Metals offer potential advantages over the more common organic-based drugs, including a wide range of coordination numbers and geometries, accessible redox states, “tuneability” of the kinetics of ligand substitution, as well as a wide structural diversity. Medicinal inorganic chemistry is a thriving area of research [1
], initially fueled by the discovery of cisplatin, a metal-based antitumor drug about 40 years ago. Since the discovery of cisplatin and its introduction in the clinics, metal compounds have been intensely investigated in view of their possible application in cancer therapy. Platinum anticancer agents, such as cisplatin, have been highly successful but there are several disadvantages associated with their clinical use. What needs to be recognized is that there are many other nonplatin metal-based antitumor drugs in the periodic table with therapeutic potential. Diorganotin(IV) complexes are potential antitumor agents mainly active against P388 lymphocytic leukemia and other tumors [3
]. Lately, these antitumor agents are actually being studied widely. Among diorganotin(IV) compounds, dibutyltin(IV) derivatives of hydroxamic acid have received more attention due to their structural and biological importance [6
Recently, we reported a series of diorganotin(IV) arylhydroxamates which exhibit in vitro
antitumor activities (against a series of human tumor cell lines) which, in some case, are identical to, or even higher than, that of cisplatin
]. Di-phenyl-di-(2,4- difluobenzohydroxamato)tin(IV) (DPDFT, its structure was shown in ), a kind of efficient diorganotin(IV) patent compound (number: ZL01135148 and 102826Z) with lower toxicity, is a potential antitumor candidate for the clinical application due to its high in vivo and in vitro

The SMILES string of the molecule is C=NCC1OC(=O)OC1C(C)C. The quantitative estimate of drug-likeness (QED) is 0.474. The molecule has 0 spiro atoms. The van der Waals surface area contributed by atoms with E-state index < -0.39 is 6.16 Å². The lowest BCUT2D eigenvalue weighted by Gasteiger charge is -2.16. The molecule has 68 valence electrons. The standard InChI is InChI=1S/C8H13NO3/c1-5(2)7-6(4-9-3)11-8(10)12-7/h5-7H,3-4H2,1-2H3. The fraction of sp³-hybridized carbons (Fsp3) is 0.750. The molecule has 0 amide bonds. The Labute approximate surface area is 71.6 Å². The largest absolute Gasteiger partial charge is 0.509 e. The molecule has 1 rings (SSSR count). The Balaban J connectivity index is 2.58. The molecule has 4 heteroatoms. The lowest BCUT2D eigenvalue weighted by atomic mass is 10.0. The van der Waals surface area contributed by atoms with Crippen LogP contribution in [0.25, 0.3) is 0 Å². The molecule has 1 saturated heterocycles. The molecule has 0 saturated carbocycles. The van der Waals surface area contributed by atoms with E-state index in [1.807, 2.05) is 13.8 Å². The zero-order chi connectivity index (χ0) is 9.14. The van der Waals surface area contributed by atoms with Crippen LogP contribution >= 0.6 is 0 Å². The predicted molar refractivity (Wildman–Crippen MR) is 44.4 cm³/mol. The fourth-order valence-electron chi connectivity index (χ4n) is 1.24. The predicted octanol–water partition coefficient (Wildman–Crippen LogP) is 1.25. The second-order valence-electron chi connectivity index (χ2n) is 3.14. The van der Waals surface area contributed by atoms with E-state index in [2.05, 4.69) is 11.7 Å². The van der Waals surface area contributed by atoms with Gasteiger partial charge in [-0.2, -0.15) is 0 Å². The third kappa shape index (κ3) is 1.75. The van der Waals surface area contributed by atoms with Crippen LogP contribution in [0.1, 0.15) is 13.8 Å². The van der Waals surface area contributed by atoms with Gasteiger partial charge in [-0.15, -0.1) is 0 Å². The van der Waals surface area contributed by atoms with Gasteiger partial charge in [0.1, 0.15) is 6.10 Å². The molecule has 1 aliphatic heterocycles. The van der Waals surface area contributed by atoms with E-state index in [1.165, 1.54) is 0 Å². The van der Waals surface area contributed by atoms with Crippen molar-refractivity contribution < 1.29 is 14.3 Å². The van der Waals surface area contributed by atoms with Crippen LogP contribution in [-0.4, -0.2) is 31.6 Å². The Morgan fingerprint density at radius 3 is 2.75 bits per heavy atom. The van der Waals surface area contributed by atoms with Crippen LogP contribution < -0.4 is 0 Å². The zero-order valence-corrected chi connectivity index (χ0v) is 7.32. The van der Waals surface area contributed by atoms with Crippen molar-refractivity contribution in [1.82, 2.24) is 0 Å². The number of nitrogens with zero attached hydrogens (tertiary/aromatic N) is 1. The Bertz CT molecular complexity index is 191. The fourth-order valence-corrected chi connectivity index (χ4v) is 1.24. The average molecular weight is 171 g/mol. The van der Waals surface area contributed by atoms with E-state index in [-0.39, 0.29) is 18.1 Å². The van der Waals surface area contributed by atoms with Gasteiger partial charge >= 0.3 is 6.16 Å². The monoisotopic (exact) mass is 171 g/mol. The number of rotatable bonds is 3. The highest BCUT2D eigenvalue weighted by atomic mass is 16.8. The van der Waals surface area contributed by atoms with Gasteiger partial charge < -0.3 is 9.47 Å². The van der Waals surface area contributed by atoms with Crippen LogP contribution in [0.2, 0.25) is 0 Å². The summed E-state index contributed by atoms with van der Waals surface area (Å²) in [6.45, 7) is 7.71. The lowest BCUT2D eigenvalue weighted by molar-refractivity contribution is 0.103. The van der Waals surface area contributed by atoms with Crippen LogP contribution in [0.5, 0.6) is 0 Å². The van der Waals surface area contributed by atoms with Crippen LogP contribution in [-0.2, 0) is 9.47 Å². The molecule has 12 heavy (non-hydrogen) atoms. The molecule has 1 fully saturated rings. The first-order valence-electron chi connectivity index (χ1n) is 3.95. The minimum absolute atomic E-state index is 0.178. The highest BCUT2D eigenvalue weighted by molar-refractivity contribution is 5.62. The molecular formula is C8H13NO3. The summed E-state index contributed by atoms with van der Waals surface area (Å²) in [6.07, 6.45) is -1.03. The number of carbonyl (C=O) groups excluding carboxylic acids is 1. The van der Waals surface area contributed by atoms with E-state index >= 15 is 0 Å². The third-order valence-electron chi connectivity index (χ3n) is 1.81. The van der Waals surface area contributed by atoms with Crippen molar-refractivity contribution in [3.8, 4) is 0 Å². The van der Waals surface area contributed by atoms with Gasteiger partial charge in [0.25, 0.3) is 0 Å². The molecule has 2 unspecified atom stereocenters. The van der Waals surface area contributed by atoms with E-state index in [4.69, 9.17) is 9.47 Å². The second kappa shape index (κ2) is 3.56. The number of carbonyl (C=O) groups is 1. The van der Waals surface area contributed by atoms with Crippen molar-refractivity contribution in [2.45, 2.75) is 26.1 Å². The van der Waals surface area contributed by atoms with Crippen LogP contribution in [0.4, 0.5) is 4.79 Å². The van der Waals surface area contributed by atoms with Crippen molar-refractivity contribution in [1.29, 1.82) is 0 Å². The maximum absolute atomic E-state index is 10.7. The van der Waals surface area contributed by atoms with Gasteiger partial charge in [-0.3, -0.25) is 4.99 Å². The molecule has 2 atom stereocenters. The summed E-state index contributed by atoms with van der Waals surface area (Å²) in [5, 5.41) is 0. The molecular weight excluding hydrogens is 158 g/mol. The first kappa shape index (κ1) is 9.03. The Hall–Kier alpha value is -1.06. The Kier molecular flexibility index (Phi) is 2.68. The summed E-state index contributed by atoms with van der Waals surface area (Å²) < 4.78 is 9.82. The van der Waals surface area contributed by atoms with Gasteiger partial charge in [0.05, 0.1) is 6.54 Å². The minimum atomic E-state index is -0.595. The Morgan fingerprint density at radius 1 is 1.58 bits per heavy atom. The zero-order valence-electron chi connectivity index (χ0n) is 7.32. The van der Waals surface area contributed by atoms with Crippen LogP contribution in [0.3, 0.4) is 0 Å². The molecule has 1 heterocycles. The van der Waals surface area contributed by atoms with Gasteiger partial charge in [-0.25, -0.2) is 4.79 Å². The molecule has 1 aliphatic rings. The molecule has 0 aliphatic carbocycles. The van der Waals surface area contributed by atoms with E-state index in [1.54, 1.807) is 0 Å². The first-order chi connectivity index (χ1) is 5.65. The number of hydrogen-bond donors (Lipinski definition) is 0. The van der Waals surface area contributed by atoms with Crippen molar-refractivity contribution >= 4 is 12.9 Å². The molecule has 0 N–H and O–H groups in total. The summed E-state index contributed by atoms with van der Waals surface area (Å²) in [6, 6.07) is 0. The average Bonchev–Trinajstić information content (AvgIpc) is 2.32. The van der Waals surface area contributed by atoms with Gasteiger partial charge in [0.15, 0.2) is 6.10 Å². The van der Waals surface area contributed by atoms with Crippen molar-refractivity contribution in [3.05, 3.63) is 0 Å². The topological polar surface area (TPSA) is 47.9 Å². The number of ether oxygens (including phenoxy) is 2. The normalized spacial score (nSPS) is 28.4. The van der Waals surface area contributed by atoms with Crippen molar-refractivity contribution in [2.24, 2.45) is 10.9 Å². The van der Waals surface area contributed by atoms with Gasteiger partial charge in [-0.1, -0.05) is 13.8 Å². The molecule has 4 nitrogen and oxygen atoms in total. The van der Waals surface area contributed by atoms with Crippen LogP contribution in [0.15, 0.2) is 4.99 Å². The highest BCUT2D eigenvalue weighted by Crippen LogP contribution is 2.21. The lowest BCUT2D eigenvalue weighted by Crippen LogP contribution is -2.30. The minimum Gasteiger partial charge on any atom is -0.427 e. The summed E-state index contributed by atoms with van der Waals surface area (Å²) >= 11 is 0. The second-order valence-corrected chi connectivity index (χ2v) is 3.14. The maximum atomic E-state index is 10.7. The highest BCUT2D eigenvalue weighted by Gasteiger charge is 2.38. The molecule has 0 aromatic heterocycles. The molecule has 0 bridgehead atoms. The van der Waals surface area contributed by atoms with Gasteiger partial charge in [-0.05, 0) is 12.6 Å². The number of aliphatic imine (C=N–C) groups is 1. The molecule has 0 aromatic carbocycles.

activity mainly against hepatoma, gastric cancer, nasopharyngeal carcinoma and other tumors (data not shown here). However, its antitumor molecular action mechanism is still unclear. In order to study the precise action mechanism and toxicity of this metal-based antitumor diorganotin(IV) compound, its fate should be first elucidated in vivo
, including their absorption, distribution, metabolism, and elimination. However, nothing is known about the pharmacokinetic behavior of DPDFT in body. Therefore, it is essential to establish a rapid, sensitive, and accurate method to determine the pharmacokinetic of organotin compound DPDFT in a body.
For medical care, practical, robust, simple, and efficient analytical methods are needed. Several methods have been reported for the determination of organotin compounds, including HPLC-MS [9
], HPLC-ICP-MS [10
], GC [12
], GC-MIP AED [12
], GC-MS [15
], GC-ICP MS [18
], and so on. However, these methods have obvious disadvantages. For examples, GC methods have complicated pretreatments for the samples and seem to be unsuitable for quantitative determination in rat plasma because only a small amount of blood is normally used in pharmacokinetic studies. HPLC-MS is superior method and should be used whenever is possible. MS methods were used for mentioned analysis in order to increase selectivity of detection of DPDFT from complex matrixes. However, in this study, the HPLC-MS method was not used because the mass spectrometry conditions were still not ripe for DPDFT detection, and the high analysis cost and the expensive apparatus required were other considerations. So far, to the best of our knowledge, no method has been reported for determination of the diorganotin(IV) patent compound DPDFT by HPLC method with UV detection in the pharmacokinetic studies in rat plasma. Therefore, in this research, we chose DPDFT as a typical antitumor diorganotin(IV) arylhydroxamate to develop a simple, sensitive, and specific HPLC assay for its quantitative determination in rat plasma and to investigate its preliminary pharmacokinetic properties.